Through my experiences, I have learned that life-changing events often happen in unexpected ways. Most notably, my husband and visiting Bermuda when we were invited to take a tour of the America’s Cup Team ORACLE USA’s training facilities. While there, we serendipitously met Scott Tindal, head physiotherapist and team nutritionist, and Craig McFarlane, physical performance manager. They were impressed by the work Ixcela was doing and expressed interest in having their athletes take our microbiome test and follow the recommended nutritional and fitness plans to see what implication it might have on their training and performance. I happily agreed as I was also curious what the results would be.
Over the course of nine months, thirteen professional sailors took the Ixcela test every other month and followed the recommended nutrition, supplement, and fitness plans. The results were staggering. Ixcela’s program had a dramatic impact in improving internal health, and we were named an official partner of ORACLE TEAM USA during the 2017 America’s Cup sporting event. Team ORACLE reported a 30 percent reduction in the number of upper respiratory tract infections and a 47.5 percent increase in athlete availability as a result of participation in the Ixcela program.
Once the America’ Cup was over, Scott and Craig, who we had met while on the tour of the training facility in Bermuda, were so impressed with Ixcela that they joined the Ixcela team as nutritionist and physical performance coach alike. With their joining, Ixcela has now built a tailored nutrition and fitness program with Scott and Craig as consultants to our clients.
What do you think makes your company stand out? Can you share a story?
The Ixcela approach is focused on restoring one’s “Internal Health” with a sophisticated test that identifies when key small molecules associated with the gut microbiome are out of balance and provides an individualized therapy to restore these molecules to their proper levels. The personalized program includes dietary recommendations, fitness training plans, and supplements specifically targeted at improving gut microbiome health.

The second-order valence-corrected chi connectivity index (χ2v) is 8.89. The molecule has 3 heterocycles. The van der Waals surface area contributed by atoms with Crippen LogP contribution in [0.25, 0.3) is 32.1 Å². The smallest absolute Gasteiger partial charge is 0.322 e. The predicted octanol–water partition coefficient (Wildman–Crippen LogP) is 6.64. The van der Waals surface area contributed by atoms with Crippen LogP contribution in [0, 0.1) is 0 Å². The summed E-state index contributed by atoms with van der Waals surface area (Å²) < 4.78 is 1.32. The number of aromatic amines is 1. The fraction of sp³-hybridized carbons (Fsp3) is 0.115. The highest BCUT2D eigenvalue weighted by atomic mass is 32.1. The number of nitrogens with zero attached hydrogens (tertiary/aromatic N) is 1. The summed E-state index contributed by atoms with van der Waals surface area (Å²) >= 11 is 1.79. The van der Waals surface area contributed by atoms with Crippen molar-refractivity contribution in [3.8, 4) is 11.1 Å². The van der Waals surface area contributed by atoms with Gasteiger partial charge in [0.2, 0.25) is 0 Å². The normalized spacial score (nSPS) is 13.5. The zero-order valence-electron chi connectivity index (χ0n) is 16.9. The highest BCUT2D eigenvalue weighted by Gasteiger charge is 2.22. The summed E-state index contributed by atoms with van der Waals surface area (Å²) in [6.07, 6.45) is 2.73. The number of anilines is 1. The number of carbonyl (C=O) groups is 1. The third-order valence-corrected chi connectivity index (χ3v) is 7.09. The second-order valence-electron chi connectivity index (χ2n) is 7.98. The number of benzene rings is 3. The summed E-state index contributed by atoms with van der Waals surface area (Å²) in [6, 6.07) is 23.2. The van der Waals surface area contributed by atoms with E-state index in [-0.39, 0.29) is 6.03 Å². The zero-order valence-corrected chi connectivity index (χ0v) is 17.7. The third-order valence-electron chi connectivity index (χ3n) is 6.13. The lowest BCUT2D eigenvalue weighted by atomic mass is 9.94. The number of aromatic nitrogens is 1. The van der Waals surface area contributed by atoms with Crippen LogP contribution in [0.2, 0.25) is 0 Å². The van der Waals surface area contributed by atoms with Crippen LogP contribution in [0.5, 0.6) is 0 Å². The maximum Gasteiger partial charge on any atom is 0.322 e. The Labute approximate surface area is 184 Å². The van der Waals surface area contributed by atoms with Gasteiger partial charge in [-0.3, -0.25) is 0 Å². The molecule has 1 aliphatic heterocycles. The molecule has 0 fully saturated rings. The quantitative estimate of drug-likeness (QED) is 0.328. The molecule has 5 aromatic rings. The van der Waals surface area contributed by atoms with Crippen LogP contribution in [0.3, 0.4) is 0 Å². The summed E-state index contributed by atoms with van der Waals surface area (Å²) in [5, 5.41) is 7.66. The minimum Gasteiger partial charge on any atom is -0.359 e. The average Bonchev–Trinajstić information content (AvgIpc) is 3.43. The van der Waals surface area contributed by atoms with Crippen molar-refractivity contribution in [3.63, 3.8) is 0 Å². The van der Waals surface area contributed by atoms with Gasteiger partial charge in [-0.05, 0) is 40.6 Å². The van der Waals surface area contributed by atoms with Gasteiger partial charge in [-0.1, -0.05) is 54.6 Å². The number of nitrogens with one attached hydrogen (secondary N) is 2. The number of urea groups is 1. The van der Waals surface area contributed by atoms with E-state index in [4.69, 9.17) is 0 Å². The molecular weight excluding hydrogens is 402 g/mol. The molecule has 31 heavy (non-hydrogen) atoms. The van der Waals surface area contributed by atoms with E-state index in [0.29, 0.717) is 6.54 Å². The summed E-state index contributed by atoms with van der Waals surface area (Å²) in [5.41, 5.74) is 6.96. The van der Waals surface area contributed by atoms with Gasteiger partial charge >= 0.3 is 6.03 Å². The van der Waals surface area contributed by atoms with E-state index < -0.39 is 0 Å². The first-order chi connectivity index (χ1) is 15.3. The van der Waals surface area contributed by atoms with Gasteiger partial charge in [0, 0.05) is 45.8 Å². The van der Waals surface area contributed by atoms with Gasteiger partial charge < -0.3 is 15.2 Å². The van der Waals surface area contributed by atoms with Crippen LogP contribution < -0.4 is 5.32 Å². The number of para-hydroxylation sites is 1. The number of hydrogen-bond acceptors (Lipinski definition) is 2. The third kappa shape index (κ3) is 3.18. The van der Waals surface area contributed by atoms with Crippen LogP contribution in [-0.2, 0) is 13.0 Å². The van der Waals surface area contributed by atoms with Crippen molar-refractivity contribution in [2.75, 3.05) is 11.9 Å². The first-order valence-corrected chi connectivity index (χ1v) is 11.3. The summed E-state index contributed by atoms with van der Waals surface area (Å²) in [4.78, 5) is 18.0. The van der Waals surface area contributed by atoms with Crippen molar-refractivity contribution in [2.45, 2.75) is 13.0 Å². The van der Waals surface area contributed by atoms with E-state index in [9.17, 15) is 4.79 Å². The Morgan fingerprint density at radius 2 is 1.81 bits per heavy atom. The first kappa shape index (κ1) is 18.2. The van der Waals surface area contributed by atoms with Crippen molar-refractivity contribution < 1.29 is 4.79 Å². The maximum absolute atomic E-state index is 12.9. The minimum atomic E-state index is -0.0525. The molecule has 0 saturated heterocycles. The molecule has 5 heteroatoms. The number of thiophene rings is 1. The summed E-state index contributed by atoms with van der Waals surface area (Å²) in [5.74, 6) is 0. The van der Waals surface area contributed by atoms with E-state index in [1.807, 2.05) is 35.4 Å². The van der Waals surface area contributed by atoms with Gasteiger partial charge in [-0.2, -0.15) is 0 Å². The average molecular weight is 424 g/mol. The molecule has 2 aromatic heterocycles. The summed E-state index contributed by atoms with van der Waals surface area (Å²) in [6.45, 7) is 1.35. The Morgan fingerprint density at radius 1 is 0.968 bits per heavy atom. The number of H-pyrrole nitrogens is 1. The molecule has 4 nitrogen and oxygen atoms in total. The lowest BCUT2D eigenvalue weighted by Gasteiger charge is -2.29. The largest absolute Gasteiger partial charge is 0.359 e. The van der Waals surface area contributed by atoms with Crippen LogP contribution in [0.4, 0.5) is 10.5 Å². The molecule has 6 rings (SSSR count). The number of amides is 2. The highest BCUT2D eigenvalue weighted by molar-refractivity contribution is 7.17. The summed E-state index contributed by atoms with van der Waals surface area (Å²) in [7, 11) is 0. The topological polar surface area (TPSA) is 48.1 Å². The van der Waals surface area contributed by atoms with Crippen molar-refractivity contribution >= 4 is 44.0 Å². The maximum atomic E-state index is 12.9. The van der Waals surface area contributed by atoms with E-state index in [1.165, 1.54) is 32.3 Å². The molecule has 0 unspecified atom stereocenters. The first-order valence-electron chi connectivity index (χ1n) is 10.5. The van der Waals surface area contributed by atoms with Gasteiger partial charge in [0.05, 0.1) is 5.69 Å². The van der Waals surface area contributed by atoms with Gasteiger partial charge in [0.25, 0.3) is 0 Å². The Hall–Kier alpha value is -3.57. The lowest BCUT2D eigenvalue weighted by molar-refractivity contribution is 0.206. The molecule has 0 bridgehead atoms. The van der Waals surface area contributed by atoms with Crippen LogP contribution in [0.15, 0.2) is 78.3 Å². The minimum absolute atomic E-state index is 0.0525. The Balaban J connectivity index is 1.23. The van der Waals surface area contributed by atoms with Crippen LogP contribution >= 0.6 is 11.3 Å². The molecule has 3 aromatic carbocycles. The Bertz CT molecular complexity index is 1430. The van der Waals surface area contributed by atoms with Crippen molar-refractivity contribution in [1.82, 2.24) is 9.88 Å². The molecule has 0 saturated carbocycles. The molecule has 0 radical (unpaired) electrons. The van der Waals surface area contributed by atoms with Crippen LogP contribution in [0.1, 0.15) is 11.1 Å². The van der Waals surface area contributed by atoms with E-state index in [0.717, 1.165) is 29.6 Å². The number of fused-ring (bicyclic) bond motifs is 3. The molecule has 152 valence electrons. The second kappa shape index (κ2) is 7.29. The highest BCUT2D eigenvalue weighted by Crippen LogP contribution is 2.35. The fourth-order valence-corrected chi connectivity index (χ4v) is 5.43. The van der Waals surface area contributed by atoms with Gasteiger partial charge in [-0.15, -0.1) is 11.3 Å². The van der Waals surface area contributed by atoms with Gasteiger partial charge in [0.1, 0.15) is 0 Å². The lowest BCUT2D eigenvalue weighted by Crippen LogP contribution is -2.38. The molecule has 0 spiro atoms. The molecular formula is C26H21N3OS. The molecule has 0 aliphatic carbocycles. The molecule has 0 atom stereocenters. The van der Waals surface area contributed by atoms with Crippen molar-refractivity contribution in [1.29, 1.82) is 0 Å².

Over the last 50 years, our Chief Scientist, Wayne Matson, has analyzed more than 35,000 samples from clinical trials and research studies. Our lab has studied many different diseases including: ALS, Alzheimer’s, Parkinson’s, Huntington’s, MCI, Diabetes, Ischemic Heart Disease, Depression, and Schizophrenia, and have linked several gut-microbiome based compounds to these diseases. We stand out because we are science-based, actionable, and have a unique story that substantiates the science behind our test.
Are you working on any new or exciting projects now?
Currently, we’re working on scaling the product and business, as we believe everyone can benefit from taking the test and being on the Ixcela Complete program. In addition to providing the product to the general public, we’ve been partnering with professional athletes and sports teams from the NFL to fitness clubs, and organizations such as RedBull to provide quantifiable data and recommendations to improve performance. At the end of the day, it is all about improving overall wellness and quality of life, and we’re looking to revolutionize healthcare using available technology and data.
What advice would you give to other CEOs or founders to help their employees thrive?
The biggest piece of advice I can pass on to other CEOs or founders is the importance of building a strong and healthy company culture. Finding individuals who are passionate about their work, are willing to contribute their time, and who collectively thrive off each other’s energy is crucial for employee and company success.
Over the years, I have found that it is incredibly important to honor each other’s accomplishments. Celebrating triumphs together as a team helps contribute to a prosperous atmosphere. To achieve successes, it is crucial to provide employees with relevant training and opportunities to hone their craft. I’m a firm believer that if you sincerely devote time to your staff and encourage their skill sets, you’ll foster the perfect team to help your company succeed.
None of us are able to achieve success without some help along the way. Is there a particular person who you are grateful towards who helped get you to where you are? Can you share a story about that?
I owe my deepest gratitude to my parents and I certainly wouldn’t be here without their help and encouragement. Growing up, I would often turn to them for advice and suggestions, trusting they would always be both supportive and honest with me.
I’ve also deeply valued the connection with my mentor, Michael, the director of one of the local public health laboratories in my hometown. He instilled a great deal of grit and perseverance in me which I believe has helped to lead to my success today. I’m forever appreciative of Michael because he taught me the most important lesson of them all — that in research, it’s okay for things not to work or for a hypothesis to be disproven. As a child, he never once told me what he thought the results would be and never took the reins on my projects, he guided and encouraged me in a way that allowed me to learn on my own terms. There were many times where I’d have to redesign my experiments, ask different questions and try again. There’s a reason “re”-search is called research.